Former Russian commander Igor Girkin said this week that Russian President Vladimir Putin can decide at any point to declare Russia victorious in its war with Ukraine.
Girkin, who is also known by the alias Igor Strelkov, said Putin would be able to end the war in this way because the goals for the conflict were never clearly stated.
The army veteran, who was reportedly instrumental in Russia’s 2014 annexation of Crimea and commanded Russian militants in Ukraine’s Donbas region, is a popular military blogger in Russia and is well known for promoting pro-Kremlin propaganda. His speculation about Putin and a potential end to the war was made during a Wednesday interview with the Russian media group Ordinary Tsarism.
On Friday, Anton Gerashchenko, an adviser to Ukraine’s minister of internal affairs, shared a clip of Girkin’s interview on Twitter, with an English translation.
“Officially, we don’t have a war, do we?” Girkin said. “Officially, we have not formulated the goals of a special military operation, so that it would be convenient to say at any moment that we achieved them and to end the war.”
Russian President Vladimir Putin speaks during an event at the State Kremlin Palace on February 9. The inset shows former Russian commander Igor Girkin during a press conference on September 27, 2022, in Moscow. Girkin recently said Putin can decide Russia won the Ukraine war at any point because the conflict’s goals were never officially stated.
Photos by Getty Images
Gerashchenko wrote in the caption of his Twitter post: “Terrorist Girkin-Strelkov says the goals of the ‘special military operation’ were deliberately left vague so it can be declared victorious at any moment.”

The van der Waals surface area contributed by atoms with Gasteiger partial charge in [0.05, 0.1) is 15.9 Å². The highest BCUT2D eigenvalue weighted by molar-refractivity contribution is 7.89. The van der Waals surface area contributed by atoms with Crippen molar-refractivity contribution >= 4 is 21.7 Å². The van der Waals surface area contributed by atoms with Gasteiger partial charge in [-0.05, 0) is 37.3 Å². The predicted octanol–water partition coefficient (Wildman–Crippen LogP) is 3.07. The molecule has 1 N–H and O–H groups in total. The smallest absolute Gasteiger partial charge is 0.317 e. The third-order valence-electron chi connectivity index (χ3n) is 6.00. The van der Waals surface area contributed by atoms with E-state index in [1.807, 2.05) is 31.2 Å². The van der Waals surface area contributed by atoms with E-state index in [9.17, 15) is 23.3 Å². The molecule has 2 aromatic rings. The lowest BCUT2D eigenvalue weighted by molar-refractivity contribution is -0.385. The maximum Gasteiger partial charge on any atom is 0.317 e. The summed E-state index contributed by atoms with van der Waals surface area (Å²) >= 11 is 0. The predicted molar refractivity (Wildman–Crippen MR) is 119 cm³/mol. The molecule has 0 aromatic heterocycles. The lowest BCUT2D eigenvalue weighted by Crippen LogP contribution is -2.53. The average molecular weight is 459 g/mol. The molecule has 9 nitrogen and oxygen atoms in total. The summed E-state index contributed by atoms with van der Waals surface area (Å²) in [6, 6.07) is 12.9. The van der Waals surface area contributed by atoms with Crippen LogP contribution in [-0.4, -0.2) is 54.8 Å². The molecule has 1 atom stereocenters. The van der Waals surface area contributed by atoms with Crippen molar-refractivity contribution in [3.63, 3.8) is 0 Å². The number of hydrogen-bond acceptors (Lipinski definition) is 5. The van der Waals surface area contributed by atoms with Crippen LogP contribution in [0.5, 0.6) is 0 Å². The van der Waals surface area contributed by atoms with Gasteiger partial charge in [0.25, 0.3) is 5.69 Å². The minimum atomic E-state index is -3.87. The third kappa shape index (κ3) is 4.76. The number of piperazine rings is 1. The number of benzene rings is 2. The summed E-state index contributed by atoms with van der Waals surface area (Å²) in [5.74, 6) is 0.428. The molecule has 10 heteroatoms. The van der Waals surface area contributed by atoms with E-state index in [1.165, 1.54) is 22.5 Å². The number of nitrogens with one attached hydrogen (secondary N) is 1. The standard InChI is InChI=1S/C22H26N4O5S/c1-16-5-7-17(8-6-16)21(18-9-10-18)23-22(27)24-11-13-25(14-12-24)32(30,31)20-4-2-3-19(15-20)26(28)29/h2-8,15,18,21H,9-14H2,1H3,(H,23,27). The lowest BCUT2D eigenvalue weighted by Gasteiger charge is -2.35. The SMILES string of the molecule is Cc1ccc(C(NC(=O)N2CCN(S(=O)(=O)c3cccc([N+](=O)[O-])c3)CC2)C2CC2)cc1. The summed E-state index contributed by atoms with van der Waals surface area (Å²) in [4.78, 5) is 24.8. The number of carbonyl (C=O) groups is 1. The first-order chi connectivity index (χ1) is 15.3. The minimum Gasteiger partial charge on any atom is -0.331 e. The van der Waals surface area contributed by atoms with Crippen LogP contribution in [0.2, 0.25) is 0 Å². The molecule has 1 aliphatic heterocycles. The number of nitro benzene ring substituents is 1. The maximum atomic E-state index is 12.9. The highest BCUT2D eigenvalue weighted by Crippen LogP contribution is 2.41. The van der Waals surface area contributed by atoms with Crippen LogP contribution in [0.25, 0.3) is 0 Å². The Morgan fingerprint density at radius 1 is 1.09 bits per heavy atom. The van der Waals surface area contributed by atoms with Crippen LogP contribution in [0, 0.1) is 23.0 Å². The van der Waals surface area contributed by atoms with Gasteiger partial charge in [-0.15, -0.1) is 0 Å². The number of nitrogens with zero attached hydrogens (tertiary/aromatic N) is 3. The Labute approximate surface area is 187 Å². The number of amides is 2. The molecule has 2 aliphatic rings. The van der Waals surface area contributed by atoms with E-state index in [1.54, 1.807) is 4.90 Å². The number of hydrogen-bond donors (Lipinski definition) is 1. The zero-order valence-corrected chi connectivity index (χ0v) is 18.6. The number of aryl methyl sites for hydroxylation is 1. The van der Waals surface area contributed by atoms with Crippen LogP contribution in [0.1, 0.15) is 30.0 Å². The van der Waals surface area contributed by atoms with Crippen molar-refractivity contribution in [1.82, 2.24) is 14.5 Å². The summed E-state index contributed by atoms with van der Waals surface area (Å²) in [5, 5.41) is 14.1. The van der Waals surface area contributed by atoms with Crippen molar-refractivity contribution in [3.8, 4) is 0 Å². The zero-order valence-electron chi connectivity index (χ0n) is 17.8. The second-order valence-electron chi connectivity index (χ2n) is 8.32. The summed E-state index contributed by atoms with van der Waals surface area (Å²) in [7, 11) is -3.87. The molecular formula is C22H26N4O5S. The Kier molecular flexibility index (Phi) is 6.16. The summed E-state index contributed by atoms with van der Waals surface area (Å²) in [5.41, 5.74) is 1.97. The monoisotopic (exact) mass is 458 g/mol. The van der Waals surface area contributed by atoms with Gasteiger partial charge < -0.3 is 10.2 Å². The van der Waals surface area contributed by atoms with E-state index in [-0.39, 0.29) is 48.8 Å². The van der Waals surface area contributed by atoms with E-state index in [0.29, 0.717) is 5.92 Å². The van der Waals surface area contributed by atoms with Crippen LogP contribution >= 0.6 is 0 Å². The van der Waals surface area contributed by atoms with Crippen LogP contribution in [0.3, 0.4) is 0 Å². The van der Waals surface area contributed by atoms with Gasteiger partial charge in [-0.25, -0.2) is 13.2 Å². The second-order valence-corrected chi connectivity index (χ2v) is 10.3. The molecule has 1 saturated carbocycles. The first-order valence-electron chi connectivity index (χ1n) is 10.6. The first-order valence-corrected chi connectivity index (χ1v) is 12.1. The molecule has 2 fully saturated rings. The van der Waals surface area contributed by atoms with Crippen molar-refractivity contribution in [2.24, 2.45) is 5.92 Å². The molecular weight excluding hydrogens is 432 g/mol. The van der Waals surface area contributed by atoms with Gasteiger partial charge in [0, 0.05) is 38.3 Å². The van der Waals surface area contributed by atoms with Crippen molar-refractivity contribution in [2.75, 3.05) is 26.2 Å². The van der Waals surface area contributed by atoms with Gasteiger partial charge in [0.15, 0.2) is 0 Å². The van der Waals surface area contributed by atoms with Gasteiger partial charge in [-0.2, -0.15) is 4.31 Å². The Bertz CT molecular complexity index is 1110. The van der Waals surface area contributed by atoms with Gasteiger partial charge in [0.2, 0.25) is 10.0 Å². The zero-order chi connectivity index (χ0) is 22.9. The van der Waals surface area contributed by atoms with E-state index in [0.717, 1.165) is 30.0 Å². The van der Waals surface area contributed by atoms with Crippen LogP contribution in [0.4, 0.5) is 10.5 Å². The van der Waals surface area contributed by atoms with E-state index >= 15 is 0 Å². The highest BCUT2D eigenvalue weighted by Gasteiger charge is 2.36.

Terrorist Girkin-Strelkov says the goals of the “special military operation” were deliberately left vague so it can be declared victorious at any moment. pic.twitter.com/ABjKwLLB06
— Anton Gerashchenko (@Gerashchenko_en) February 17, 2023
During the interview with Ordinary Tsarism, Girkin was asked what Russia was fighting for. “The protection of Russia and the Russian people,” he answered.
Girkin went on to describe what a defeat would mean for Russia.
“If we lose this war, there will be colossal damage to Russia and the Russian people,” he said. “How many times do I have to tell you, you know, it will be a disaster? Just a catastrophe, after which we will be finished off.”
Though he’s known for espousing pro-Kremlin views, Girkin has been openly critical of Putin’s military commanders. Last week, he expressed concern about recent military setbacks that Russia has experienced on battlefields in Ukraine and laid the blame on poor leadership.
Writing on his Telegram channel on February 10, he discussed the reported failure of a Russian assault on the eastern Ukrainian city of Vuhledar.
“It seems that all the events of the past year passed by our generals,” he wrote. “However, since some of them are [at least from the moment they entered military schools] complete cretins, all the mistakes that were made before were exemplarily repeated.”